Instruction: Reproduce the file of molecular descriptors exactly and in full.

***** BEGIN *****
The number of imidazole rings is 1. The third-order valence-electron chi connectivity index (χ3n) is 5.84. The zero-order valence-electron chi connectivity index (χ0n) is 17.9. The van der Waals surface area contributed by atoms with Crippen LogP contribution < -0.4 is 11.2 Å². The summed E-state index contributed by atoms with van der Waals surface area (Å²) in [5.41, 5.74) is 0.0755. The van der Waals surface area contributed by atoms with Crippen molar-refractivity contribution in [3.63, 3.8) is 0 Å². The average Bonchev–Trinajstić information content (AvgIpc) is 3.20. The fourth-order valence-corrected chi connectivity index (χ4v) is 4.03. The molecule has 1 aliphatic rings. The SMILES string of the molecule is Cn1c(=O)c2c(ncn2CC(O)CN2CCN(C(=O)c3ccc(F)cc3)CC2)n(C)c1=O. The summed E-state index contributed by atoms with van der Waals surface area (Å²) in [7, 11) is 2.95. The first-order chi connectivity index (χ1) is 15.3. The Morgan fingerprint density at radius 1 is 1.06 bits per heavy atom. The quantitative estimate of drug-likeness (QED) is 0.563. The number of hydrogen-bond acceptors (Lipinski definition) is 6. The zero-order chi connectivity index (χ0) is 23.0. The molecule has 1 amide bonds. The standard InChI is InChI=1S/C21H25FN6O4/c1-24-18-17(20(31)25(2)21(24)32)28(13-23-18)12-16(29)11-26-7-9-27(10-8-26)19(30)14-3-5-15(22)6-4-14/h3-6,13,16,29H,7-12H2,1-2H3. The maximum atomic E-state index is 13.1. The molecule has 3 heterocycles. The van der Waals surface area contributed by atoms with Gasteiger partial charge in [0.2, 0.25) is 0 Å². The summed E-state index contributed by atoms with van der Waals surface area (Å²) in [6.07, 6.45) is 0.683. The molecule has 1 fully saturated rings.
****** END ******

The number of imidazole rings is 1. The third-order valence-electron chi connectivity index (χ3n) is 5.84. The zero-order valence-electron chi connectivity index (χ0n) is 17.9. The van der Waals surface area contributed by atoms with Crippen LogP contribution < -0.4 is 11.2 Å². The summed E-state index contributed by atoms with van der Waals surface area (Å²) in [5.41, 5.74) is 0.0755. The van der Waals surface area contributed by atoms with Crippen molar-refractivity contribution in [3.63, 3.8) is 0 Å². The average Bonchev–Trinajstić information content (AvgIpc) is 3.20. The fourth-order valence-corrected chi connectivity index (χ4v) is 4.03. The molecule has 1 aliphatic rings. The SMILES string of the molecule is Cn1c(=O)c2c(ncn2CC(O)CN2CCN(C(=O)c3ccc(F)cc3)CC2)n(C)c1=O. The summed E-state index contributed by atoms with van der Waals surface area (Å²) in [7, 11) is 2.95. The first-order chi connectivity index (χ1) is 15.3. The Morgan fingerprint density at radius 1 is 1.06 bits per heavy atom. The quantitative estimate of drug-likeness (QED) is 0.563. The number of hydrogen-bond acceptors (Lipinski definition) is 6. The zero-order chi connectivity index (χ0) is 23.0. The molecule has 1 amide bonds. The standard InChI is InChI=1S/C21H25FN6O4/c1-24-18-17(20(31)25(2)21(24)32)28(13-23-18)12-16(29)11-26-7-9-27(10-8-26)19(30)14-3-5-15(22)6-4-14/h3-6,13,16,29H,7-12H2,1-2H3. The maximum atomic E-state index is 13.1. The molecule has 3 heterocycles. The van der Waals surface area contributed by atoms with Gasteiger partial charge in [0.2, 0.25) is 0 Å². The summed E-state index contributed by atoms with van der Waals surface area (Å²) in [6.07, 6.45) is 0.683. The molecule has 1 fully saturated rings.